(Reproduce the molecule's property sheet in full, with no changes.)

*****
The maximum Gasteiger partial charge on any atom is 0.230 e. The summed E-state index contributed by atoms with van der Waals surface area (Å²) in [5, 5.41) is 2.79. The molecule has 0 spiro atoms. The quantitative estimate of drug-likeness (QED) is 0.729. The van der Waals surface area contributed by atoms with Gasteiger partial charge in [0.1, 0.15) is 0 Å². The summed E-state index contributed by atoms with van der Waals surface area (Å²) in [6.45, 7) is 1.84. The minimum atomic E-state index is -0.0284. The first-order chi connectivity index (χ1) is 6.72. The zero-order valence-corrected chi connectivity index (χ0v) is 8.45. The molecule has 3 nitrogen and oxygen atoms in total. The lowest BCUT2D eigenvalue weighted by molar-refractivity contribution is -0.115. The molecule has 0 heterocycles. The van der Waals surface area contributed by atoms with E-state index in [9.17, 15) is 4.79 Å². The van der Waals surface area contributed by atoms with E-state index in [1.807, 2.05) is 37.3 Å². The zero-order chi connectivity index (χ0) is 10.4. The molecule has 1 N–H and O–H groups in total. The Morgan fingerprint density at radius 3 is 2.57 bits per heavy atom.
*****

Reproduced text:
The maximum Gasteiger partial charge on any atom is 0.230 e. The summed E-state index contributed by atoms with van der Waals surface area (Å²) in [5, 5.41) is 2.79. The molecule has 0 spiro atoms. The quantitative estimate of drug-likeness (QED) is 0.729. The van der Waals surface area contributed by atoms with Gasteiger partial charge in [0.1, 0.15) is 0 Å². The summed E-state index contributed by atoms with van der Waals surface area (Å²) in [6.45, 7) is 1.84. The minimum atomic E-state index is -0.0284. The first-order chi connectivity index (χ1) is 6.72. The zero-order valence-corrected chi connectivity index (χ0v) is 8.45. The molecule has 3 nitrogen and oxygen atoms in total. The lowest BCUT2D eigenvalue weighted by molar-refractivity contribution is -0.115. The molecule has 0 heterocycles. The van der Waals surface area contributed by atoms with E-state index in [9.17, 15) is 4.79 Å². The van der Waals surface area contributed by atoms with E-state index in [1.807, 2.05) is 37.3 Å². The zero-order chi connectivity index (χ0) is 10.4. The molecule has 1 N–H and O–H groups in total. The Morgan fingerprint density at radius 3 is 2.57 bits per heavy atom.